Seven years ago I posted an article on Eddie Brady (photo left), who was a cornerstone, and eventually building block, of the Genesee Gateway. Eddie’s pub, Eddie Brady’s was (and still is) one of the last bastions of en era of pubs that simply no longer exist in this modern age of craft cocktail bars.
The city mourns together, with the passing of Eddie Brady. We must remember that the Genesee Gateway is a relatively new term for an area that was once considered more of an “exit-way” for people leaving Buffalo. As downtown began to transition from its forlorn state, to one of recovery, Eddie hung tight, along with his brother Pat (photo right).
When I wrote the article (referenced above), Eddie Brady’s was celebrating the rebirth of Buffalo, with some enhancements to the pub. It was a time that the few remaining old world pubs were “keeping up with the times,” by expanding, updating, and polishing up their interiors and exteriors (The Place was another pub that spiffed up nicely).
For me, I’m happy that Eddie got a chance to see his city “on the rise.” He witnessed it during its heyday, and during its downfall. He had a perspective that very few Buffalonians possess.
In the 2017 article, Eddie had this to say about keeping up with Chippewa, years past:
“I walked into The Barrel House one day. And there sat all of my customers. I walked right back out the door, and that was that. But only one of the businesses remains today – we’ve been around for a long time, and now we’re enjoying watching Downtown Buffalo rebuilding. When I bought this building (20 years ago), the Comfort Suites Hotel (TGI Fridays) was a big empty lot. People were sleeping in boxes. The Gold Dome building was vacant. There was no City Center. Chippewa was a filthy, dirty street. Today we have Toutant, Marble & Rye, Tappo, Big Ditch, and everything else that has recently opened. Even the US Passport business has helped us. We see upwards of 40 people a day coming in for lunch sometimes.”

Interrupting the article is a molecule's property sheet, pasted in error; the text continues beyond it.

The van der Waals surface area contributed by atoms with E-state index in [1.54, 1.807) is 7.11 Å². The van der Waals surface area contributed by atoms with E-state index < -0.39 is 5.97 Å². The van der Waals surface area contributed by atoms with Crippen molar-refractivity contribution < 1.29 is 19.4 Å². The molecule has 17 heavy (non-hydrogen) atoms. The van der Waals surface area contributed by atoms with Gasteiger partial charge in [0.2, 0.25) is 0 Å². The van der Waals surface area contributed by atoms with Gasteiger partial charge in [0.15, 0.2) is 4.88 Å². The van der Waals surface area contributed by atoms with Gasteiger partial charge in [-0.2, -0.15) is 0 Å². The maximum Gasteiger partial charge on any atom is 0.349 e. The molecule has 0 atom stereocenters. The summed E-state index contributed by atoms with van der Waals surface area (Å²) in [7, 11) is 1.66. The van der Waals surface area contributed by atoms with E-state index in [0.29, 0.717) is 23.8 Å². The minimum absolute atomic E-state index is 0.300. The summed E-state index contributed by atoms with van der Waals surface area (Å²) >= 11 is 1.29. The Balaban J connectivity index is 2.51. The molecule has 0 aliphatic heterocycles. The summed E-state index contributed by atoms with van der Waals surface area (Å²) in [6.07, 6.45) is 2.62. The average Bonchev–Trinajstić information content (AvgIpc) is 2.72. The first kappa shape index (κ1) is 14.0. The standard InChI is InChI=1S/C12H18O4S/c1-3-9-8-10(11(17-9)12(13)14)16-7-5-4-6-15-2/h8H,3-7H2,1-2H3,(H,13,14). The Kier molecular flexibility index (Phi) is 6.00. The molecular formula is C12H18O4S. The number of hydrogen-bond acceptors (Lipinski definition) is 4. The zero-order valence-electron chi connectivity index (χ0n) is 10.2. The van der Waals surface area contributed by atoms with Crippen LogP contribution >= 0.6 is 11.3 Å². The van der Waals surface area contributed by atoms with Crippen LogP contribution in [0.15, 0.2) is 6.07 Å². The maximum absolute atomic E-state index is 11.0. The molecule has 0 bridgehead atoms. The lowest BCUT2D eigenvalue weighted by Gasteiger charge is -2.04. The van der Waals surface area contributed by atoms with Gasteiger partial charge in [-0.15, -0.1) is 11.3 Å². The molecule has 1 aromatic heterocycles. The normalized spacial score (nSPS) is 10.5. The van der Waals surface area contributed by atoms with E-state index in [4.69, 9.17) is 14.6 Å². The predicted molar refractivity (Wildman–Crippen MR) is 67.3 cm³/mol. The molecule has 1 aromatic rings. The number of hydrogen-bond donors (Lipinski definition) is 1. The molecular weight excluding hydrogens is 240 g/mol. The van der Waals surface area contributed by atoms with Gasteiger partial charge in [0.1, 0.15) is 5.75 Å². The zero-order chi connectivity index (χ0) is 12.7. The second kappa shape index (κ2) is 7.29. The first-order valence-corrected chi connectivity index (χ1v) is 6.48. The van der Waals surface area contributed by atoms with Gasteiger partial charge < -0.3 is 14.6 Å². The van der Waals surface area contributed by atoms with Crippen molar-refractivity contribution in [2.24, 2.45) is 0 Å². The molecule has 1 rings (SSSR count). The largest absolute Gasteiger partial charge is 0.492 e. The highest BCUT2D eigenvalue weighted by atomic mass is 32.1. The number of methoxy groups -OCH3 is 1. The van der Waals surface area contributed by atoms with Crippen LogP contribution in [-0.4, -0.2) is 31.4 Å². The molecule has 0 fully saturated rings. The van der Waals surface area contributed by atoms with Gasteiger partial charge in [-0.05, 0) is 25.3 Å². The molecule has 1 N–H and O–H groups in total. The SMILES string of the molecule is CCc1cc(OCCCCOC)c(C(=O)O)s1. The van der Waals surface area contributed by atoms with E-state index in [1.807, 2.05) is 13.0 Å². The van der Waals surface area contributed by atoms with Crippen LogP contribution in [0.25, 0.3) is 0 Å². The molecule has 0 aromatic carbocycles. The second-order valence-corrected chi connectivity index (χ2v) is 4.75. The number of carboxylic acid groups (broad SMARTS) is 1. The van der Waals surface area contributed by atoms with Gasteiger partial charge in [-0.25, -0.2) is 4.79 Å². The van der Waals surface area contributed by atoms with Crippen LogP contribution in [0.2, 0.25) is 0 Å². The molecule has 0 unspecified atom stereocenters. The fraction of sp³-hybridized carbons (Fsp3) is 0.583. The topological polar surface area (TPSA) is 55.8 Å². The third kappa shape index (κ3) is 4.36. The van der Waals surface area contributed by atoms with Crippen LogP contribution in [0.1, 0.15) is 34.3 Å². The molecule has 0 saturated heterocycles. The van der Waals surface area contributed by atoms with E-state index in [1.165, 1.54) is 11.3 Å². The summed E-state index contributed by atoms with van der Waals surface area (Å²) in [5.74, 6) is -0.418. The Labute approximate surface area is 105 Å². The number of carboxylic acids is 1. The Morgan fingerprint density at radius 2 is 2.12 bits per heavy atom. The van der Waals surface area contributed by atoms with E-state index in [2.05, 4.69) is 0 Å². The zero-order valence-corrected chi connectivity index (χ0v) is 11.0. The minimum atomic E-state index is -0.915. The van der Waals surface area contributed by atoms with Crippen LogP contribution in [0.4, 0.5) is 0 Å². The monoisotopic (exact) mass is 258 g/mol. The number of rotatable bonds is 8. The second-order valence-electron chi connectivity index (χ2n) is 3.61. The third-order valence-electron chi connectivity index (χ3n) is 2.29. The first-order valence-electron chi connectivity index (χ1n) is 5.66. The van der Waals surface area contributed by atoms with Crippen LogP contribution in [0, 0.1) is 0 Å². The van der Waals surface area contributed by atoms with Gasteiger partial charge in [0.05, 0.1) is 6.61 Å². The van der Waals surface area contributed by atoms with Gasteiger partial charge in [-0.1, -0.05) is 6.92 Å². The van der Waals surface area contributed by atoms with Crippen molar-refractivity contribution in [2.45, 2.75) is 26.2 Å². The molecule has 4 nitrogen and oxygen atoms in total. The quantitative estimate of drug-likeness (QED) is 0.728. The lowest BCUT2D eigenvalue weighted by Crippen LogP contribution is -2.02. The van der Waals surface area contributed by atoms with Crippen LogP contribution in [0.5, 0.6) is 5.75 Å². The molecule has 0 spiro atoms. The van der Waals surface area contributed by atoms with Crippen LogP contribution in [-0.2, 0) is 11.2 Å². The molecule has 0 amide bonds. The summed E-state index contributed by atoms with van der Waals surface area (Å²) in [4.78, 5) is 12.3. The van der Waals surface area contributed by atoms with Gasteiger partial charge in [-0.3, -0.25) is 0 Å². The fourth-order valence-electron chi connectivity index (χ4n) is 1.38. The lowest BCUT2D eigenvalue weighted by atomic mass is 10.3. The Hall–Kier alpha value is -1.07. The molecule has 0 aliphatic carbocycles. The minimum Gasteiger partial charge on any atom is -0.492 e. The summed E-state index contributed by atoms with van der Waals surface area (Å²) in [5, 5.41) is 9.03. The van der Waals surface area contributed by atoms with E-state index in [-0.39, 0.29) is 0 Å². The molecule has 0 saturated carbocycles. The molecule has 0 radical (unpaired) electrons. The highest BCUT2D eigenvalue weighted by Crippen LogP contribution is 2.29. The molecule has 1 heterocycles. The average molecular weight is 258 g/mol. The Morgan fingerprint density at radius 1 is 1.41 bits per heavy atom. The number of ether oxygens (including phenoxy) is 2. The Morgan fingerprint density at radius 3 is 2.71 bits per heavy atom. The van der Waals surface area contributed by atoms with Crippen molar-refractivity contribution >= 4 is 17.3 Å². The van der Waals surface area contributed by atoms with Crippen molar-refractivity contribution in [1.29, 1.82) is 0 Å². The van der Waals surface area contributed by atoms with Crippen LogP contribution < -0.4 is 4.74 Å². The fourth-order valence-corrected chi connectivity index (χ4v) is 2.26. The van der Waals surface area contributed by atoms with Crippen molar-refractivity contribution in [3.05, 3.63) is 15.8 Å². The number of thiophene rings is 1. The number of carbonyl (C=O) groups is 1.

Eddie was an entrepreneur who understood what was important when it came to running a business such as Eddie Brady’s. He knew that there would be ups and downs, and that in the long run it was about being consistent. He buckled down when he had to. Other times, he hoisted the sails and ventured out in new directions. Ultimately, he emerged as a local legend who always knew what was best for his business, and what was best for Buffalo. Fortunately, we still have one of the city’s most beloved establishments to keep his memories alive. His spirit and legacy will live on at the pub, and via every customer that ever shared a barstool and a drink with Eddie.